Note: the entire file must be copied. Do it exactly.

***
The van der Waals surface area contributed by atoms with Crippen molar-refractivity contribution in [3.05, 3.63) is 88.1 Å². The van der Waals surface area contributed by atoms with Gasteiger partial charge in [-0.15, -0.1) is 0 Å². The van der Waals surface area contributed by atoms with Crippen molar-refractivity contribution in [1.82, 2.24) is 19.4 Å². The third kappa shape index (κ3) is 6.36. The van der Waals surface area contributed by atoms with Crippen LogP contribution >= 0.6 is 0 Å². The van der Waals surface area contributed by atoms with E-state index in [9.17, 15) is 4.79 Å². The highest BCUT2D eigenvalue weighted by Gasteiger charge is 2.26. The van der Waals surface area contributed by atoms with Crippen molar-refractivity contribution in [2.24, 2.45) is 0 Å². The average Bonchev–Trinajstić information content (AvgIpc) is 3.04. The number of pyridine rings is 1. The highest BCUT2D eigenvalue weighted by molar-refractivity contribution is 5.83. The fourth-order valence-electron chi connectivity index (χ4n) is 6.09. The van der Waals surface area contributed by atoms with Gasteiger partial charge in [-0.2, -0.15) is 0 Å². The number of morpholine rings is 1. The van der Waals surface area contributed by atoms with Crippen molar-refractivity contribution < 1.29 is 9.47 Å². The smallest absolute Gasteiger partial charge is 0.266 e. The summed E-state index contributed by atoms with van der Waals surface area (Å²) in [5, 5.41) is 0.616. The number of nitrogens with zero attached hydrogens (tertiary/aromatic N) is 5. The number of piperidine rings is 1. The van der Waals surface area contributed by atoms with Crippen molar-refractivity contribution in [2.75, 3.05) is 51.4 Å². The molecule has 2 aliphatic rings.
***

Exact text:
The van der Waals surface area contributed by atoms with Crippen molar-refractivity contribution in [3.05, 3.63) is 88.1 Å². The van der Waals surface area contributed by atoms with Gasteiger partial charge in [-0.15, -0.1) is 0 Å². The van der Waals surface area contributed by atoms with Crippen molar-refractivity contribution in [1.82, 2.24) is 19.4 Å². The third kappa shape index (κ3) is 6.36. The van der Waals surface area contributed by atoms with Crippen LogP contribution >= 0.6 is 0 Å². The van der Waals surface area contributed by atoms with E-state index in [9.17, 15) is 4.79 Å². The highest BCUT2D eigenvalue weighted by Gasteiger charge is 2.26. The van der Waals surface area contributed by atoms with Crippen molar-refractivity contribution in [2.24, 2.45) is 0 Å². The average Bonchev–Trinajstić information content (AvgIpc) is 3.04. The number of pyridine rings is 1. The highest BCUT2D eigenvalue weighted by molar-refractivity contribution is 5.83. The fourth-order valence-electron chi connectivity index (χ4n) is 6.09. The van der Waals surface area contributed by atoms with Gasteiger partial charge in [-0.2, -0.15) is 0 Å². The number of morpholine rings is 1. The van der Waals surface area contributed by atoms with Crippen molar-refractivity contribution < 1.29 is 9.47 Å². The smallest absolute Gasteiger partial charge is 0.266 e. The summed E-state index contributed by atoms with van der Waals surface area (Å²) in [5, 5.41) is 0.616. The number of nitrogens with zero attached hydrogens (tertiary/aromatic N) is 5. The number of piperidine rings is 1. The van der Waals surface area contributed by atoms with Crippen molar-refractivity contribution in [2.75, 3.05) is 51.4 Å². The molecule has 2 aliphatic rings.